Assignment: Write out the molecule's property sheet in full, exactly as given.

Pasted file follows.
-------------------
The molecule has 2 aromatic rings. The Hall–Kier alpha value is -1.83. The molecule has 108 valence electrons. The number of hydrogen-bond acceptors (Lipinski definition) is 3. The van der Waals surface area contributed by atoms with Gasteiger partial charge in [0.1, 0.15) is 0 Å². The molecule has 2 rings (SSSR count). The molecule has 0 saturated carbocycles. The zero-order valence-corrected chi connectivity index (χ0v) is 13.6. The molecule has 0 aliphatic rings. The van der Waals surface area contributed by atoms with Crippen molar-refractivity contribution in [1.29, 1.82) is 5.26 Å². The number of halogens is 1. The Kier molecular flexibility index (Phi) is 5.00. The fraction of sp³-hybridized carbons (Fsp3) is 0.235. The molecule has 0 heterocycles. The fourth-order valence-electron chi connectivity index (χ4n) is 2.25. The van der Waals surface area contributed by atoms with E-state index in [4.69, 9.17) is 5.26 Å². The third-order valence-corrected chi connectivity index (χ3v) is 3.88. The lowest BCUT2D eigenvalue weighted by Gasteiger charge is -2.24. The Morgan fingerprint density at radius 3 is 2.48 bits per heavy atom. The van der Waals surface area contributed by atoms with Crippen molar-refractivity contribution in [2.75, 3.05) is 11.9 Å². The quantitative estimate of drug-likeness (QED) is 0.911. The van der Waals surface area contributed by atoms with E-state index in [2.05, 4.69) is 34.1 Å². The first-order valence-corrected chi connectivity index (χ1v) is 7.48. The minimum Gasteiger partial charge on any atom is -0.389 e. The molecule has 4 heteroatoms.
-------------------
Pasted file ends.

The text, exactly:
The molecule has 2 aromatic rings. The Hall–Kier alpha value is -1.83. The molecule has 108 valence electrons. The number of hydrogen-bond acceptors (Lipinski definition) is 3. The van der Waals surface area contributed by atoms with Gasteiger partial charge in [0.1, 0.15) is 0 Å². The molecule has 2 rings (SSSR count). The molecule has 0 saturated carbocycles. The zero-order valence-corrected chi connectivity index (χ0v) is 13.6. The molecule has 0 aliphatic rings. The van der Waals surface area contributed by atoms with Crippen molar-refractivity contribution in [1.29, 1.82) is 5.26 Å². The number of halogens is 1. The Kier molecular flexibility index (Phi) is 5.00. The fraction of sp³-hybridized carbons (Fsp3) is 0.235. The molecule has 0 heterocycles. The fourth-order valence-electron chi connectivity index (χ4n) is 2.25. The van der Waals surface area contributed by atoms with E-state index in [4.69, 9.17) is 5.26 Å². The third-order valence-corrected chi connectivity index (χ3v) is 3.88. The lowest BCUT2D eigenvalue weighted by Gasteiger charge is -2.24. The Morgan fingerprint density at radius 3 is 2.48 bits per heavy atom. The van der Waals surface area contributed by atoms with Crippen molar-refractivity contribution in [2.75, 3.05) is 11.9 Å². The quantitative estimate of drug-likeness (QED) is 0.911. The van der Waals surface area contributed by atoms with E-state index in [2.05, 4.69) is 34.1 Å². The first-order valence-corrected chi connectivity index (χ1v) is 7.48. The minimum Gasteiger partial charge on any atom is -0.389 e. The molecule has 4 heteroatoms.